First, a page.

Ace the Style Questions

This week’s tip is a follow-up to last week’s tip – Wear One Hat at a Time. I discussed that there are two types of questions in the SAT/ACT grammar section – Mechanics of Writing (grammar) and Rhetorical Skills (organization/style/structure). A strong test taker should answer the grammar questions first and THEN go back and answer the organization/style/structure questions. These questions revolve around the MAIN IDEA. The strategy is to skim the passage quickly, thinking about the following three questions: What is the author’s point? What is the paragraph(s) about? What is the structure? Note the topic sentence, the details, and the concluding sentence. Below is a more in-depth look at what these questions ask and how to answer them:

Types of organization/style/structure questions:

1.Ordering sentences or paragraphs

2.Choosing the best introduction or conclusion

3.Choosing the best transition word or phrase

Ordering sentences or paragraphs

If a question asks you to reorder sentences or paragraphs to present the most “logical” order, you are looking for two main areas: 1. chronology or 2. coherence.

Chronology usually involves a passage working through a biography of a person’s life starting with childhood and ending with death, so you want to make sure a paragraph about his/her college years does not appear at the end. Sometimes, chronology questions will be about putting seasons, dates, or other things with a clear order in line.

Coherence means that every sentence should follow from the previous one in terms of how it builds on content- think of puzzle pieces.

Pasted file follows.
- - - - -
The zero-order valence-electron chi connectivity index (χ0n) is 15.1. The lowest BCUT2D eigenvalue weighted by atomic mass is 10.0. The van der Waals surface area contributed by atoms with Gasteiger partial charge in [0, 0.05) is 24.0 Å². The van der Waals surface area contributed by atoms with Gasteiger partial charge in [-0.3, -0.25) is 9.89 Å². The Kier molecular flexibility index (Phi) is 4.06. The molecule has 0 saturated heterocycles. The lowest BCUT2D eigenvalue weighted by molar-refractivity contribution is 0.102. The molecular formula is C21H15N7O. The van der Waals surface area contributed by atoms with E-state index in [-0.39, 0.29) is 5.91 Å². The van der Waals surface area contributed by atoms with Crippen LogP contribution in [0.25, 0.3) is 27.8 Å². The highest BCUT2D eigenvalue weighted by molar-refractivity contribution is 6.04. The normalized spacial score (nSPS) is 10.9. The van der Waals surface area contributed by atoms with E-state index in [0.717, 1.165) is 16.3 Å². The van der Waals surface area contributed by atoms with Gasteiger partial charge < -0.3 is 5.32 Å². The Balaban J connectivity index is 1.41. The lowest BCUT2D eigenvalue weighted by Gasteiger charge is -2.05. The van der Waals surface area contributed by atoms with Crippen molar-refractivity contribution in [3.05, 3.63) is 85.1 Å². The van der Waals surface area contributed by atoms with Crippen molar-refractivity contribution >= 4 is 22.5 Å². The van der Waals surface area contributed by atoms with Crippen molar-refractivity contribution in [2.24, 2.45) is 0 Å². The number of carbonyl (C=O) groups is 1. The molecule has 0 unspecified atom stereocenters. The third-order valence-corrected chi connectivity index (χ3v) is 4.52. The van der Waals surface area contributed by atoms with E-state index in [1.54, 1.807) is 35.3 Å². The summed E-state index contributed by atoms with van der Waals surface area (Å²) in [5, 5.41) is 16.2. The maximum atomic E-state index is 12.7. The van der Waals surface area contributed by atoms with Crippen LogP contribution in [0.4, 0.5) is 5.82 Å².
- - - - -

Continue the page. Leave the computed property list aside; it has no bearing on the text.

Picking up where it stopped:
Choosing the best introduction or conclusion

In order to answer these types of organization questions correctly, it’s important that you review the main idea of the paragraph and make sure you pick an option that best accomplishes two things:

  1. summarizes the main idea of the paragraph
  2. connects to what comes before and after it (this means the previous paragraph and the current paragraph if we are talking about an intro sentence, and the current paragraph and following paragraph if we are talking about a concluding sentence.)

Be wary of answer choices that are too broad or too narrow: the ones that seem to encompass more than what the paragraph talks about or only give one specific detail.

Choosing the best transition word or phrase

For transition questions, you need to pick an answer choice that best communicates the relationship between the two sentences. One way to handle this is to use the answer choices and see if they fit. For example, if there is a thought reverser, are the two sentences saying contradicting things? If not, eliminate that choice. However (note the transition word!), if you are having trouble deciding what transition word is a thought-reverser, thought continuer, etc. then temporarily put a blank in the sentence where the transition is supposed to go, ignore the answer choices, and try to come up with your own connection.

Leave a Reply

  • (will not be published)

Blog Categories